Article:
This post is part of the Science Tuesday feature series on the USDA blog. Check back each week as we showcase stories and news from USDA’s rich science and research portfolio.
USDA’s summer road trip may have come to an end, but many folks are still firing up the grills as summer winds down. With that, consumers still need to be conscious of food safety—from checking temperatures of grilled meat to discarding perishables that have been sitting out too long. A quick U-turn on our road trip explores USDA’s Agricultural Research Service (ARS) food safety research program, which addresses complex food safety challenges by developing scientific information and new technologies to control foodborne contaminants.
One way ARS scientists test food safety technologies is through the use of pilot plants that emulate commercial plants. Another approach is recovering pathogens from foods or animals and using microbiological methods to identify pathogen type and quantity. These steps help scientists test practical applications of their research and develop effective food safety interventions. ARS scientists also are developing computer models and other tools, such as pathogen imaging detection technologies, to help food industry producers and manufacturers, researchers, regulators and others predict or reduce pathogen contamination under a variety of environmental conditions and real-world scenarios. These tools will enable those groups to develop strategies that can minimize the potential for foodborne bacterial contamination throughout every step of the food chain.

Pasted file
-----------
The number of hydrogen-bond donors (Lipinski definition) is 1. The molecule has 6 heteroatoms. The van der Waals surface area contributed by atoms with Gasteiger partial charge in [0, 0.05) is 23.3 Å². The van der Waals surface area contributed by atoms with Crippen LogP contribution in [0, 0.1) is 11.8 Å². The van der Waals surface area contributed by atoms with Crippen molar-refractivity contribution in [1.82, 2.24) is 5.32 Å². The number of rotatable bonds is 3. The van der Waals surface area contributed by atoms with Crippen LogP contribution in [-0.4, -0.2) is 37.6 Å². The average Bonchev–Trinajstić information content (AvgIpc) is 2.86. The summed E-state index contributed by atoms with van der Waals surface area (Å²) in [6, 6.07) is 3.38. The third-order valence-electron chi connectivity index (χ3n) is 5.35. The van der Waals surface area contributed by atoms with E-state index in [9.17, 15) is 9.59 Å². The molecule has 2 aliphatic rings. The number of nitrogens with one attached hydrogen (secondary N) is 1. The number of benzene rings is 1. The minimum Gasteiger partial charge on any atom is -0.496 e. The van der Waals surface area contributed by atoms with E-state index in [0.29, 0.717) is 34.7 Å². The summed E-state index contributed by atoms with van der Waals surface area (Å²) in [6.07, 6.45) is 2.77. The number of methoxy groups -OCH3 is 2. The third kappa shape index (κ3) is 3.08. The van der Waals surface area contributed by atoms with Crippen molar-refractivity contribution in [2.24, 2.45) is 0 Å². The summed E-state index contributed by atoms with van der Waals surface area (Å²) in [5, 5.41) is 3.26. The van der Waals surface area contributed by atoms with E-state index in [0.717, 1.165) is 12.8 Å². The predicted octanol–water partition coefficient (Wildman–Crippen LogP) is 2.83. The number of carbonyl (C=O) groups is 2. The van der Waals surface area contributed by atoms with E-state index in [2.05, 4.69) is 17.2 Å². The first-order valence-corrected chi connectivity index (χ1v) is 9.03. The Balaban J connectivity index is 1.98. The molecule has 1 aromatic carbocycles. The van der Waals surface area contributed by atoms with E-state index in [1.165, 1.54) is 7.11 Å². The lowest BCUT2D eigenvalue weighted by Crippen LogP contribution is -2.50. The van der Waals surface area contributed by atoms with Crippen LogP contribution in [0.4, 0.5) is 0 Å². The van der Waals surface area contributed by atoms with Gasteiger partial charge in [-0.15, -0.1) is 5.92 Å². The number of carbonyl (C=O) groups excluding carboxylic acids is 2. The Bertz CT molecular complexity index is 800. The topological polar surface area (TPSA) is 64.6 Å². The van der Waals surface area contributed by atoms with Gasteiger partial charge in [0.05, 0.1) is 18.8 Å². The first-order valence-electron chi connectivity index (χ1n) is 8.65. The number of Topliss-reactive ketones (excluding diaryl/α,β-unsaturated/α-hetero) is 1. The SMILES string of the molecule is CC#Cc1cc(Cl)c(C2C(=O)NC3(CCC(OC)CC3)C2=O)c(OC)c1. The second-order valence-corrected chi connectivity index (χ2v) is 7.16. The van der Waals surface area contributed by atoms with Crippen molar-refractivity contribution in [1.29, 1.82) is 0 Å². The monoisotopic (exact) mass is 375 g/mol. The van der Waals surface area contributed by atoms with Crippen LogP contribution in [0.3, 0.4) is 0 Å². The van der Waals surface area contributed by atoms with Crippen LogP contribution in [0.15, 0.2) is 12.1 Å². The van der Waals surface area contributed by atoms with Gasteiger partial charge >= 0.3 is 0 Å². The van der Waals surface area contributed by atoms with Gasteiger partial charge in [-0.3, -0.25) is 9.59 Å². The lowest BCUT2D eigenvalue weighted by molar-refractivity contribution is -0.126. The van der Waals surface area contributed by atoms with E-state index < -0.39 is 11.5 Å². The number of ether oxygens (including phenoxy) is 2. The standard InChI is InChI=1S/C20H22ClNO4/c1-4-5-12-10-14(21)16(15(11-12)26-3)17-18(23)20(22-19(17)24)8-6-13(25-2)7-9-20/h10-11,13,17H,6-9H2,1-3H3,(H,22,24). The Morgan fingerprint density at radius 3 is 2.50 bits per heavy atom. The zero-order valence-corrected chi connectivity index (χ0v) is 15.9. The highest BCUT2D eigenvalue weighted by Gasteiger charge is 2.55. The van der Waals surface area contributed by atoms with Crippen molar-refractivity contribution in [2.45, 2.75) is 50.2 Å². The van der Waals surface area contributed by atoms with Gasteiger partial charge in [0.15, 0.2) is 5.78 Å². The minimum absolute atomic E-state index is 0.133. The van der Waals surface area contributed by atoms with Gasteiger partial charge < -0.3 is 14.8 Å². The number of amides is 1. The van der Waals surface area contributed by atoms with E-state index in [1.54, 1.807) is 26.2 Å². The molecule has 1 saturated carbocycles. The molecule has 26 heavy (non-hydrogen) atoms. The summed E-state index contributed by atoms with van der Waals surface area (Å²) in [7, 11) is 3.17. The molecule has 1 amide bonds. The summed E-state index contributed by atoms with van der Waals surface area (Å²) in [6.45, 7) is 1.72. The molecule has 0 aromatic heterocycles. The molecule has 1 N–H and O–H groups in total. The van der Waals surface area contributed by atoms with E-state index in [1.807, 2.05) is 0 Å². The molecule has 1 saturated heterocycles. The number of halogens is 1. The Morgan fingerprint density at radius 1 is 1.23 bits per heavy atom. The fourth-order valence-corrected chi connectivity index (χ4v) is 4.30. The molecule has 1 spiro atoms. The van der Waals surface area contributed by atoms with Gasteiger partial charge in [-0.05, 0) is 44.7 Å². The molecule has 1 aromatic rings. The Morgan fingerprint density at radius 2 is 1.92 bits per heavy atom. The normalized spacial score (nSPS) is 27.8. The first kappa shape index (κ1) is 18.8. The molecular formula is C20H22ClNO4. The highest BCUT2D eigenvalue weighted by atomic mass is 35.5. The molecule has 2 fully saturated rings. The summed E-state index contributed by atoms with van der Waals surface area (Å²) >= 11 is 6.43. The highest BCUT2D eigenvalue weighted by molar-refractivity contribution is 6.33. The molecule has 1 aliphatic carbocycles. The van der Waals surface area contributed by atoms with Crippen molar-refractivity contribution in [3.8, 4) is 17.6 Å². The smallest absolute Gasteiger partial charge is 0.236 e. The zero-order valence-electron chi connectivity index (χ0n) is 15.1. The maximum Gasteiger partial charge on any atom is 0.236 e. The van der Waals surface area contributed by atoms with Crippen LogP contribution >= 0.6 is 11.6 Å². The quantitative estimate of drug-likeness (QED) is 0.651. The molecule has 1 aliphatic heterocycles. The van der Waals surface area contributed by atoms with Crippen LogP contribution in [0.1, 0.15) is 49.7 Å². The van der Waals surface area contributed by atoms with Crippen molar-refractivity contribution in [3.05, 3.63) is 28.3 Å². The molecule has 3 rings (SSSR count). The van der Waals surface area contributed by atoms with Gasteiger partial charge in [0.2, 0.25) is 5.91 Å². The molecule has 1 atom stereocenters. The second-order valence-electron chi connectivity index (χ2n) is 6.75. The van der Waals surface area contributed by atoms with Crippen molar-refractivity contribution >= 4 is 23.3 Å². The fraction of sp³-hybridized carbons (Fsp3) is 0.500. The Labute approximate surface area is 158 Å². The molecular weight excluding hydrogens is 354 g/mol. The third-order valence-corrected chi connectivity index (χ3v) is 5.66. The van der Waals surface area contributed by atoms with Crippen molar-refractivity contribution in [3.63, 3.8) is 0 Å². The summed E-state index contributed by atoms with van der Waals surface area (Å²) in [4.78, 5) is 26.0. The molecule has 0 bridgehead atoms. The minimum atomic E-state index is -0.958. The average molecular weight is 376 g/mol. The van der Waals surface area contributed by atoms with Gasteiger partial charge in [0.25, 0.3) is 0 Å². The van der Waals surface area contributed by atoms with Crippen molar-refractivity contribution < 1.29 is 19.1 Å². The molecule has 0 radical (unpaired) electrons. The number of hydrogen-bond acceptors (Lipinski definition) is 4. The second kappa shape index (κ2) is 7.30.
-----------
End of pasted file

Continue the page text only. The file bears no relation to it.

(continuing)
Two well-known sources of food contamination that can lead to illness and or death, E. coli O157:H7 (Escherichia coli) and salmonella, are part of ARS’s research focus.
E. coli bacteria have many cousins (different strains), including a group called the “Big Six,” which have also been linked to outbreaks or transmission through contaminated water or food. Human illness from consuming undercooked hamburger, among other foods, has been reported. An ARS-developed method screens for the Big Six and is a key component of commercialized test kits that are being used by USDA’s Food Safety and Inspection Service (FSIS).
Salmonella is another bacterial cause of outbreaks. Human illness called “salmonellosis,” from not washing hands and surfaces properly after handling poultry and from consuming undercooked poultry and other contaminated foods, has been reported.
But food safety education also is key to reducing the risk of food contamination. We recommend consumers learn more about what they can do to reduce the risk of food contamination. USDA’s National Agricultural Library is a great starting point and has a variety of consumer food safety resources, including FSIS’s Safe Food Handling Fact Sheets, all in one place: www.nal.usda.gov/food-safety-0.
When it comes to food safety, everyone is part of the food safety continuum. We hope you’ve enjoyed the trip!